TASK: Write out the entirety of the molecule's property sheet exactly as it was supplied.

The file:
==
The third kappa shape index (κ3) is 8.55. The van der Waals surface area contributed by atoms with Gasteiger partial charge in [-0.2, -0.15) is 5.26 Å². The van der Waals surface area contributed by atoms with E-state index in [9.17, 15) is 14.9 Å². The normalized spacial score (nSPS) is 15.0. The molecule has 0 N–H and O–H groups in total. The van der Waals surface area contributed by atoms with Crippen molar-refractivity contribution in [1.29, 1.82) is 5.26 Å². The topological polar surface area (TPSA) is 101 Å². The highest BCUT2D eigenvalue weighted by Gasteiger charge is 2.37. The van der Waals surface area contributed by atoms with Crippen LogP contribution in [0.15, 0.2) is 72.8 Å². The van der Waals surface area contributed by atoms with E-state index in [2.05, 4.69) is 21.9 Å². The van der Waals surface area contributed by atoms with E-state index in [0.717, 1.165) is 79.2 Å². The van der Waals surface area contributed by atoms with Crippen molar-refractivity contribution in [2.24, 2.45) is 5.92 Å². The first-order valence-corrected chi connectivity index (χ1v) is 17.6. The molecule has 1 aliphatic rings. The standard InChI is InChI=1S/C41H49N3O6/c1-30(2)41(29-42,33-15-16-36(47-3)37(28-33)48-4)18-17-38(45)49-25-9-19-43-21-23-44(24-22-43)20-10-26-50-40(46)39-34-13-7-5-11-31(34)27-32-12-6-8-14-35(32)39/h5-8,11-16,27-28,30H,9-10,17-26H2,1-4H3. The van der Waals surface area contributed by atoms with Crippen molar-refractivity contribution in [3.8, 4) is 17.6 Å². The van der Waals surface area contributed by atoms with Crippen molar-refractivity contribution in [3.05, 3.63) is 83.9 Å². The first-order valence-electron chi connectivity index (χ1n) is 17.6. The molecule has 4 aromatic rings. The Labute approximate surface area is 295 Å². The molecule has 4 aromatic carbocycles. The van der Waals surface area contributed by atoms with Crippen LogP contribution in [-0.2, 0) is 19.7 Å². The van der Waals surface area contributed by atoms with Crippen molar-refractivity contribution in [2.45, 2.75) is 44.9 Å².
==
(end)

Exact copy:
The third kappa shape index (κ3) is 8.55. The van der Waals surface area contributed by atoms with Gasteiger partial charge in [-0.2, -0.15) is 5.26 Å². The van der Waals surface area contributed by atoms with E-state index in [9.17, 15) is 14.9 Å². The normalized spacial score (nSPS) is 15.0. The molecule has 0 N–H and O–H groups in total. The van der Waals surface area contributed by atoms with Crippen molar-refractivity contribution in [1.29, 1.82) is 5.26 Å². The topological polar surface area (TPSA) is 101 Å². The highest BCUT2D eigenvalue weighted by Gasteiger charge is 2.37. The van der Waals surface area contributed by atoms with Crippen LogP contribution in [0.15, 0.2) is 72.8 Å². The van der Waals surface area contributed by atoms with E-state index in [2.05, 4.69) is 21.9 Å². The van der Waals surface area contributed by atoms with E-state index in [0.717, 1.165) is 79.2 Å². The van der Waals surface area contributed by atoms with Crippen molar-refractivity contribution in [2.24, 2.45) is 5.92 Å². The first-order valence-corrected chi connectivity index (χ1v) is 17.6. The molecule has 1 aliphatic rings. The standard InChI is InChI=1S/C41H49N3O6/c1-30(2)41(29-42,33-15-16-36(47-3)37(28-33)48-4)18-17-38(45)49-25-9-19-43-21-23-44(24-22-43)20-10-26-50-40(46)39-34-13-7-5-11-31(34)27-32-12-6-8-14-35(32)39/h5-8,11-16,27-28,30H,9-10,17-26H2,1-4H3. The van der Waals surface area contributed by atoms with Crippen molar-refractivity contribution in [3.8, 4) is 17.6 Å². The van der Waals surface area contributed by atoms with Crippen molar-refractivity contribution in [3.05, 3.63) is 83.9 Å². The first-order valence-electron chi connectivity index (χ1n) is 17.6. The molecule has 4 aromatic rings. The Labute approximate surface area is 295 Å². The molecule has 4 aromatic carbocycles. The van der Waals surface area contributed by atoms with Crippen LogP contribution in [-0.2, 0) is 19.7 Å². The van der Waals surface area contributed by atoms with Crippen molar-refractivity contribution in [2.45, 2.75) is 44.9 Å².